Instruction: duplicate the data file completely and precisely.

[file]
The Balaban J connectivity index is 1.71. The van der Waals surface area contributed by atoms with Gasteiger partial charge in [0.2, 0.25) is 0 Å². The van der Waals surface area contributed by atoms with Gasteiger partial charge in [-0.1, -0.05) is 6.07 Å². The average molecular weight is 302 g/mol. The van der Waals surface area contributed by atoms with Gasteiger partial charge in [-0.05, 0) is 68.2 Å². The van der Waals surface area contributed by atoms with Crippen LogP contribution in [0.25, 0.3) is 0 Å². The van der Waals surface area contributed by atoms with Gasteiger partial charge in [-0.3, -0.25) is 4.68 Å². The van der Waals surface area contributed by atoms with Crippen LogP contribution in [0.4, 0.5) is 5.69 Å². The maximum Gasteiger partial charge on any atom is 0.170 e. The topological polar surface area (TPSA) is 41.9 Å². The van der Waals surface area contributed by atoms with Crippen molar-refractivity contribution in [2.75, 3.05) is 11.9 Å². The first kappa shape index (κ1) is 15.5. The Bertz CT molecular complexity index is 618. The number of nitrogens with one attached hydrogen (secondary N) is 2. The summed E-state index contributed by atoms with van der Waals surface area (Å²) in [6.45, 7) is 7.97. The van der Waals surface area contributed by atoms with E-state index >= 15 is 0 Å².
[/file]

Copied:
The Balaban J connectivity index is 1.71. The van der Waals surface area contributed by atoms with Gasteiger partial charge in [0.2, 0.25) is 0 Å². The van der Waals surface area contributed by atoms with Gasteiger partial charge in [-0.1, -0.05) is 6.07 Å². The average molecular weight is 302 g/mol. The van der Waals surface area contributed by atoms with Gasteiger partial charge in [-0.05, 0) is 68.2 Å². The van der Waals surface area contributed by atoms with Crippen LogP contribution in [0.25, 0.3) is 0 Å². The van der Waals surface area contributed by atoms with Gasteiger partial charge in [-0.3, -0.25) is 4.68 Å². The van der Waals surface area contributed by atoms with Crippen LogP contribution in [0.4, 0.5) is 5.69 Å². The maximum Gasteiger partial charge on any atom is 0.170 e. The topological polar surface area (TPSA) is 41.9 Å². The van der Waals surface area contributed by atoms with Crippen molar-refractivity contribution in [2.75, 3.05) is 11.9 Å². The first kappa shape index (κ1) is 15.5. The Bertz CT molecular complexity index is 618. The number of nitrogens with one attached hydrogen (secondary N) is 2. The summed E-state index contributed by atoms with van der Waals surface area (Å²) in [6.45, 7) is 7.97. The van der Waals surface area contributed by atoms with E-state index >= 15 is 0 Å².